Smartphones: What’s Next?

By | July 3, 2018

Smartphones have spent the last two decades or so evolving. From PDAs – pocket-sized computers good for all work and little to no play – capable of getting things done on the go and taking and initiating phone calls they evolved into smartphones as we know them – pocket-sized entertainment hubs with a high-speed internet connection, still capable of taking and initiating phone calls. Over the years, they’ve “grown” themselves more processor cores, a bigger storage capacity, more RAM, and bigger touchscreens. Today, the average flagship phone has a processing power that exceeds that of a laptop from a few years ago, a built-in camera that snaps higher-quality pictures than a professional photographer’s gear did in the not so distant past, and sensors that were in the past a matter of science fiction. Not to mention its graphics processor that will run every game from Platinum Play online blackjack to even the most sophisticated shooters, racing games, and RPGs. Some say the smartphone as we know it has reached the pinnacle of its evolutionary process. So, what’s next? What will the smartphone of the future look like? Let us speculate.

Mixed reality

Virtual reality will forever be confined inside buildings because it puts its users into a completely immersive environment, shutting out the reality around them. But the mixed reality is not that immersive, making it much more flexible than its big brother. It is a digital layer placed between our eyes and the outside world, a head-up display if you like, constantly keeping us informed of… whatever we want to know about whatever we see. And the smartphone could be the computer that makes this possible.

We already have games and navigation apps that work like this running on our smartphones, using its camera and screen to do their job. In the near future, the screen may move in front of our eyes, offering us a constant connection to the digital world. Later, we might not even need glasses – companies like Samsung, among others, are already working on augmented reality contact lenses that will be able to project a HUD in our field of vision. Perhaps the screen as we know it will disappear from the smartphone entirely, being replaced by gesture and voice control. Speaking of which…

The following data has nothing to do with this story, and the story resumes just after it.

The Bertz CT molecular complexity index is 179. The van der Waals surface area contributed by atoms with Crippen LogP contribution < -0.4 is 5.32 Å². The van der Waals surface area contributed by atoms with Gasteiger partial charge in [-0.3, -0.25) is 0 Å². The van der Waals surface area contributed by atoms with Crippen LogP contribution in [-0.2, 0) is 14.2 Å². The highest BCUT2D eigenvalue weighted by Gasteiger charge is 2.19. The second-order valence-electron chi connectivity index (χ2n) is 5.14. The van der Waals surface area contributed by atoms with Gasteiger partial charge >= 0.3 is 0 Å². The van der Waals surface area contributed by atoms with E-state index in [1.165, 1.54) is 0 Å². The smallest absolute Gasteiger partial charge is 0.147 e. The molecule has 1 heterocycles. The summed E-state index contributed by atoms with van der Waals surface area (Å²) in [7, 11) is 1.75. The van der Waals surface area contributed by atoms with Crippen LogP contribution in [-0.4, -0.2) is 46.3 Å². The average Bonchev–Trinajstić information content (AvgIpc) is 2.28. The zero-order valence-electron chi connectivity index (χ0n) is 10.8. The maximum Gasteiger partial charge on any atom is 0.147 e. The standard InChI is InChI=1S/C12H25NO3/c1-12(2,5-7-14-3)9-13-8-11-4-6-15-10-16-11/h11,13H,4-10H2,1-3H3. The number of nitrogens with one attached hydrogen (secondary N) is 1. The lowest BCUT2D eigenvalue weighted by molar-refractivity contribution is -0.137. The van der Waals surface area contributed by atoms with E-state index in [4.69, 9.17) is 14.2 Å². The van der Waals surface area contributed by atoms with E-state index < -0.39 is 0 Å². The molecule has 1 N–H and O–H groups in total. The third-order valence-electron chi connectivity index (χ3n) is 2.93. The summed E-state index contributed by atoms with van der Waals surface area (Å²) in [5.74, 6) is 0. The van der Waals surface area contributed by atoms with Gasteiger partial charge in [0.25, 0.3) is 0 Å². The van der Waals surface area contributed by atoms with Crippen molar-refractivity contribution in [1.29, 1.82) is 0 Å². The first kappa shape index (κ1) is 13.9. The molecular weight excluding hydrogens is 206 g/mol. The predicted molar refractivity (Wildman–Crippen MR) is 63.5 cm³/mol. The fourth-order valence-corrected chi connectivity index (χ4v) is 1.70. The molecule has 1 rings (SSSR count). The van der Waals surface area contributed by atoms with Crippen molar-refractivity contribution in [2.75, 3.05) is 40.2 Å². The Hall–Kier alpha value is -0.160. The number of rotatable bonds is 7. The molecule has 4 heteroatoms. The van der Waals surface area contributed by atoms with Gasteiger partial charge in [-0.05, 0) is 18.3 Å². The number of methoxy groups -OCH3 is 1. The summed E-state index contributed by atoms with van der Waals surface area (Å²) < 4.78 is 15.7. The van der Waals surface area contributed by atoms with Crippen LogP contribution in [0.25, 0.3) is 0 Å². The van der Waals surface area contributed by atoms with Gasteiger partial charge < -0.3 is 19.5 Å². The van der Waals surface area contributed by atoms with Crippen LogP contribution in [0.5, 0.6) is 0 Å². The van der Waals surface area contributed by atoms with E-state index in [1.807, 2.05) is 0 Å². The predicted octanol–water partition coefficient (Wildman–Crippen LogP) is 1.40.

Voice control

We already have smart digital assistants on our phones – or in our living rooms – that we can control through voice commands. With each voice command they receive, they become smarter – they keep learning the nuances of the human speech to be as responsive and flawless as they need to be. Soon, we will no longer need to use our words, though – the MIT has just presented Alter Ego, a device that can recognize the words we speak without speaking up.

Alter Ego uses electrodes to detect the neuromuscular signals triggered in the users’ jaw and face, signals that they are trained to associate with certain words. At the same time, a pair of bone-conduction headphones transmit the received signals as vibrations into the ear canal without obstructing the voices and noises around the user. This new device could be the basis of a brand new breed of a wearable phone that you won’t need to actually speak to. It could also serve as an almost telepathic interface to interact with computers, AI, and such.

“We basically can’t live without our cell phones, our digital devices. But at the moment, the use of those devices is very disruptive,” project leader MIT professor Pattie Maes said. “If I want to look something up that’s relevant to a conversation I’m having, I have to find my phone and type in the passcode and open an app and type in some search keyword, and the whole thing requires that I completely shift attention from my environment and the people that I’m with to the phone itself.” But with Alter Ego, this will all be a thing of the past. It will be able to deliver the information seamlessly and with no interruption at all.

No screen

Smartphones are pretty powerful computers as they are – but imagine how fast they could evolve if there was no need for a touchscreen and speakers, things that the above inventions could render obsolete. They would no longer need to be stylish pieces of hardware you could put on the table in the pub – they could become what they actually are: computers. And this would do wonders for their processing power’s evolution.

Right now, the most energy-consuming part of the smartphone is the screen. Depending on its type and the users’ habits, it can consume between 30% and 75% of the phone’s energy reserves. If it would use an AR contact lens as a display and a bone-conduction speaker, their energy consumption would drop considerably – and it could become better at doing what it is supposed to do: calculations.

In the near future, the smartphone might separate completely from the screen, becoming a small slab sitting comfortably in our pockets or bags. And it might become indistinguishable from the other computers we use today.